Near where the Branson Entertainment Strip (a.k.a. state highway 76) meets highway 13, in a little town once known as Lakeview (now Branson West), hidden in a deep hollow are the decaying facilities of the Lost Silver Mine Theater, which opened in 1983. Not quite lost to history – yet – the concrete steps/seats are gathering moss, woooden letters occasionally flutter to the ground from creaking signage. In the amphitheater at the bottom of the hollow, remanants of stagecraft are melting into the ground. Here the story of the Lost Silver Mine and the Yocum Dollar played out summer nights in the early Branson ‘boom’.
The Lost Silver Mine theater was owned, operated and supplied with a creative narrative by Artie Ayres, who like his father, was obsessed by the legend of the Yocum Dollar. Numerous different story lines have described the origins of the fabled coin (no authentic one has ever been found) and the silver mine where its ore was dug. Despite extensive searches and diligent research, no authenticatable specimen has yet been produced.
The legend itself has been around for 150 years or more. The Yocum (Y-o-a-c-h-u-m is an earlier spelling) brothers arrived in the upper White River country sometime after the War of 1812. They traded with the Delaware Indians who, as the legend says, happened to have a silver mine in the area. The details vary in different versions or more elaborate tellings, but tales of lost mines and buried treasure are not uncommon in this region. One rumored location of the lost mine was at the junction of the James and White Rivers, now under 150 feet of water. Artie Ayres, owner of the Lost Silver Mine Theater and author of Traces of Silver about the legend, has most likely had the best return on this silver investment of all the generations of fortune hunters and tellers of tall silver tales.
Find more extensive background for this entertainment relic on our new book, James Fork of the White.
Real photo postcard by Hall. Probably taken in Stone County, Missouri, but Arkansas sounded more primitive. The hog’s board collar is to keep it out of fenced gardens. Cattle and hogs were released in the woods to feed themselves. The destructive rooting of feral pigs was, and still is, an environmental problem.
Though the hillbilly icon didn’t emerge for several decades, the Ozarks has been depicted as a primitive place inhabited by people living a pioneer lifestyle since the early 1800s. This mythos was rejected by progressive Springfieldians, but in Galena, and the White River Hills, it was a component of tourism.
Arkansas was held to be slightly more regressive than southern Missouri but only slightly so.
(Page 72 in the forthcoming book, James Fork of the White: Transformation of an Ozark River.)
We’re moving our Lens & Pen Press blog from Blogger to Word Press and will consolidate the two current blogs into one for our books–the Beautiful and Enduring Ozarks, the James Fork of the White (coming 2017), Damming the Osage, Mystery of the Irish Wilderness and See the Ozarks–and many other favorite topics of discussion. The archive of L&P posts is still available at http://lensandpen.blogspot.com/ The posts on our separate Damming the Osage website remain available at http://www.dammingtheosage.com/the-blog/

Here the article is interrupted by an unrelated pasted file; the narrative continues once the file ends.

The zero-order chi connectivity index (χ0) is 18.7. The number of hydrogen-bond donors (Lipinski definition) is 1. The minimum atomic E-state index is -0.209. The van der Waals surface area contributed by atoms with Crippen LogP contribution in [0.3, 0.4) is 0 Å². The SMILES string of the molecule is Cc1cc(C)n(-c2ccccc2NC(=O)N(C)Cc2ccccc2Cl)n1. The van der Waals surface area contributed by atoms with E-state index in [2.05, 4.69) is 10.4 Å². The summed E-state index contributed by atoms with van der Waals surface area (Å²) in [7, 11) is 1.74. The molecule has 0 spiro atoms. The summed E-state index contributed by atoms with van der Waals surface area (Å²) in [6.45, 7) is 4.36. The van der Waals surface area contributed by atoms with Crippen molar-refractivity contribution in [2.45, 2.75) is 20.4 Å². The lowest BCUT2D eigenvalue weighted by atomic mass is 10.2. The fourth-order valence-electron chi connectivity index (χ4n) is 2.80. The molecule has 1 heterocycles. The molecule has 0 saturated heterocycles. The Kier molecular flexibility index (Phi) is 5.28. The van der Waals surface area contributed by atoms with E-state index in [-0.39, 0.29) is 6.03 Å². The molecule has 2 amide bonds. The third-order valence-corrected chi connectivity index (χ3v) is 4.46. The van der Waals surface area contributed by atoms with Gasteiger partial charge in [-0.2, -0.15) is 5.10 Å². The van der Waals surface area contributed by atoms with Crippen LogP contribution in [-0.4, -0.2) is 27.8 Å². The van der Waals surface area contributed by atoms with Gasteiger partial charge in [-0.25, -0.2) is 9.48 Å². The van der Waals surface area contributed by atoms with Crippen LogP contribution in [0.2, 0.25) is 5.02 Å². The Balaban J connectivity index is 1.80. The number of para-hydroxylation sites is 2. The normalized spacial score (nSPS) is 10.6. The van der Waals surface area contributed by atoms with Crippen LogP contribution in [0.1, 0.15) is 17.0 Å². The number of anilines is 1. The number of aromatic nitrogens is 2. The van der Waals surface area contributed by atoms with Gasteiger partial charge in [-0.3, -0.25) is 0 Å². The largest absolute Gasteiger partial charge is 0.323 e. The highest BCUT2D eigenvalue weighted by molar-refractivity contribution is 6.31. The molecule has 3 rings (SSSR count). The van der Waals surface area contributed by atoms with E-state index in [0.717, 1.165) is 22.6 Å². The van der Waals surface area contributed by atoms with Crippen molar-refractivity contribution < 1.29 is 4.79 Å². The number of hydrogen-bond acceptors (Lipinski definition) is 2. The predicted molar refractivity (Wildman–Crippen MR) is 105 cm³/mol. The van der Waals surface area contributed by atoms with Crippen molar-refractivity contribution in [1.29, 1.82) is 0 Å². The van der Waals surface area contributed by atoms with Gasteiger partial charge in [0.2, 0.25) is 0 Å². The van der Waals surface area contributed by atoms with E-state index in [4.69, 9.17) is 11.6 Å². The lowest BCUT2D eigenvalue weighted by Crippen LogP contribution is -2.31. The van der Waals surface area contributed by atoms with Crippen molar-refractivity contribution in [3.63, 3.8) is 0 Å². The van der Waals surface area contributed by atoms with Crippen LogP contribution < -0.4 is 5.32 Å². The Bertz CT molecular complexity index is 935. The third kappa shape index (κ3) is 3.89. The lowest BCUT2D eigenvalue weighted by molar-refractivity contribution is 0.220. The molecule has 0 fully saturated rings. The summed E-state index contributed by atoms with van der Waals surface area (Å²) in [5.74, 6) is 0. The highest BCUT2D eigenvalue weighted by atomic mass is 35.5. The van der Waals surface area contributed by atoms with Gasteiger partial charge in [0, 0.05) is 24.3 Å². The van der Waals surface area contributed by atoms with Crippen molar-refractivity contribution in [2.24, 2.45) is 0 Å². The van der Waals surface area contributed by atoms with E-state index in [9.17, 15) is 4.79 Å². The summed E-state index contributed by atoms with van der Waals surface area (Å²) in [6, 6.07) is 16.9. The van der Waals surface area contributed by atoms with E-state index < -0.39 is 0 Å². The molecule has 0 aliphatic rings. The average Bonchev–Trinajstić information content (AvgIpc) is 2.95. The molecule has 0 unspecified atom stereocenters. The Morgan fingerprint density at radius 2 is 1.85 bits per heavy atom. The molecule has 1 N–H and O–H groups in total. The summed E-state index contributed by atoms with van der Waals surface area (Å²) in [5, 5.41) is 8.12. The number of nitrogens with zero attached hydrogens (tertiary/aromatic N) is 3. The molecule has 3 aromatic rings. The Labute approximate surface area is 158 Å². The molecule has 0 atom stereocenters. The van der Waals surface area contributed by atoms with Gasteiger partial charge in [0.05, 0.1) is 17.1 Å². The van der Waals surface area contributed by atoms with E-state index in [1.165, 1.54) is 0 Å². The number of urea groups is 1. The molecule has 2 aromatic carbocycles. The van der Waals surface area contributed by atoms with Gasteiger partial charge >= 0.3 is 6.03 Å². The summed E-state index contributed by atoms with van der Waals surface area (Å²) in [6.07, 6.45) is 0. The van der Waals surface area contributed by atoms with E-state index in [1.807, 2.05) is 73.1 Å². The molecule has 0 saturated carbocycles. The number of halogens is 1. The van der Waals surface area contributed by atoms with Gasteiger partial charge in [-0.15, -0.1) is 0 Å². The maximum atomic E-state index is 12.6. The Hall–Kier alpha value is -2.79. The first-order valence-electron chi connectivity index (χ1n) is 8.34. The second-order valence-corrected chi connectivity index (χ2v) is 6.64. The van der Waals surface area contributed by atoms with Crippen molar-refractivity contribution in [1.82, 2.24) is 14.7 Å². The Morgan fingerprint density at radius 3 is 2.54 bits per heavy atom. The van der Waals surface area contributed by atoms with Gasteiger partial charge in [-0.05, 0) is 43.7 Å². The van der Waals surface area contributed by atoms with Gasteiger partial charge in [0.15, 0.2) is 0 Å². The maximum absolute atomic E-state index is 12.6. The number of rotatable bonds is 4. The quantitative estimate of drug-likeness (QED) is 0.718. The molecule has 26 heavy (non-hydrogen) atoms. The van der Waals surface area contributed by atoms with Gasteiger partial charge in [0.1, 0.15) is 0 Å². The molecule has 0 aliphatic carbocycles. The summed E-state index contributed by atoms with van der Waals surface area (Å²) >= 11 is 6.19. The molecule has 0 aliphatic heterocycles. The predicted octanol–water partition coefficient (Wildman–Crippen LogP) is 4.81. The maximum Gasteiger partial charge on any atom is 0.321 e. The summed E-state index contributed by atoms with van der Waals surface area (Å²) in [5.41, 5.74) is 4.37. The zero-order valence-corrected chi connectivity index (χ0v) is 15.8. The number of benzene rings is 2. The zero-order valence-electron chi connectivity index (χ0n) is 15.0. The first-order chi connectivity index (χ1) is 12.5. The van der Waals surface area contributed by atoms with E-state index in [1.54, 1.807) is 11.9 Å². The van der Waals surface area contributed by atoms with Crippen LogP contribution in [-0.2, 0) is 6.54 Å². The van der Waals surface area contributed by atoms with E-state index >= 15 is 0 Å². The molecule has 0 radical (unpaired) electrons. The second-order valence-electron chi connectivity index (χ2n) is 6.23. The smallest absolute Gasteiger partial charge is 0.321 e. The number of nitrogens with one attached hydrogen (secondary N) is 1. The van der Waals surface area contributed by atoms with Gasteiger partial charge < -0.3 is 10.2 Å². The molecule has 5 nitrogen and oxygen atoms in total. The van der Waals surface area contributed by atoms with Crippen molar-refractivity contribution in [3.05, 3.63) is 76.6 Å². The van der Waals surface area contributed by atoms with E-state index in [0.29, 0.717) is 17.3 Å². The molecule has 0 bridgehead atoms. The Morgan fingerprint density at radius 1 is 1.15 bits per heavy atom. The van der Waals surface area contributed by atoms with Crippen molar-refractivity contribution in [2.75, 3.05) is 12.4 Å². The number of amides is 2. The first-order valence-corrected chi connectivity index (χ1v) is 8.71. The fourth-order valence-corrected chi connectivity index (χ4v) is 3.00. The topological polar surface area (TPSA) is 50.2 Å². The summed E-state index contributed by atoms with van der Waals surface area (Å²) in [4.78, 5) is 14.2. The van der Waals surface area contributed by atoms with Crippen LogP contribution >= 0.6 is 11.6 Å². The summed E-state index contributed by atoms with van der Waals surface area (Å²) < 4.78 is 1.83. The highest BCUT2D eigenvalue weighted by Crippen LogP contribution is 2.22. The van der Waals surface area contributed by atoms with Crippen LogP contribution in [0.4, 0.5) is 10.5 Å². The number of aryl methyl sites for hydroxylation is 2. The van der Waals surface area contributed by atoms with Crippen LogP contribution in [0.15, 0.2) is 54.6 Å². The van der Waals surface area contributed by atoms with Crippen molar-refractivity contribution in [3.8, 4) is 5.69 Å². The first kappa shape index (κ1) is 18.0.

To bridge this move from one platform to another, below is the most recent (Blogger) post about Table Rock and the pre-dam White River landscape:
Shortly after Empire District Electric built Powersite Dam across the White River, creating Lake Taneycomo, the big electric company announced plans to build a 200-foot dam upriver at Table Rock Bluff.
“Table Rock Dam will be built across the big sandbar,” reads the handwritten caption.
Real photo postcard, 1920s, by Payne Johnson, Branson, Mo.
Most bluffs along Ozark rivers are named. Table Rock Bluff had a relatively flat top and was accessible by road. A visit to this overlook was on many vacationers’ itinerary. For decades locals anticipated seeing machinery in the valley below building a huge dam. That this never occurred frustrated dam supporters and led them to question if the utility really intended to proceed. They didn’t.
The Army Corps would build Table Rock Dam many years later but the Corps didn’t build it at Table Rock. They moved the location two miles upstream to a more stable geological site, but kept the name. Table Rock Bluff remains a popular scenic overlook, but is now fenced for safety – unlike the past as shown here.
COMING IN 2017: JAMES FORK OF THE WHITE: Transformation of an Ozark River.
Sample pages from this new book can be seen at www.beautifulozarks.com
Our earlier ‘river book,’ DAMMING THE OSAGE, can be seen at www.dammingtheosage.com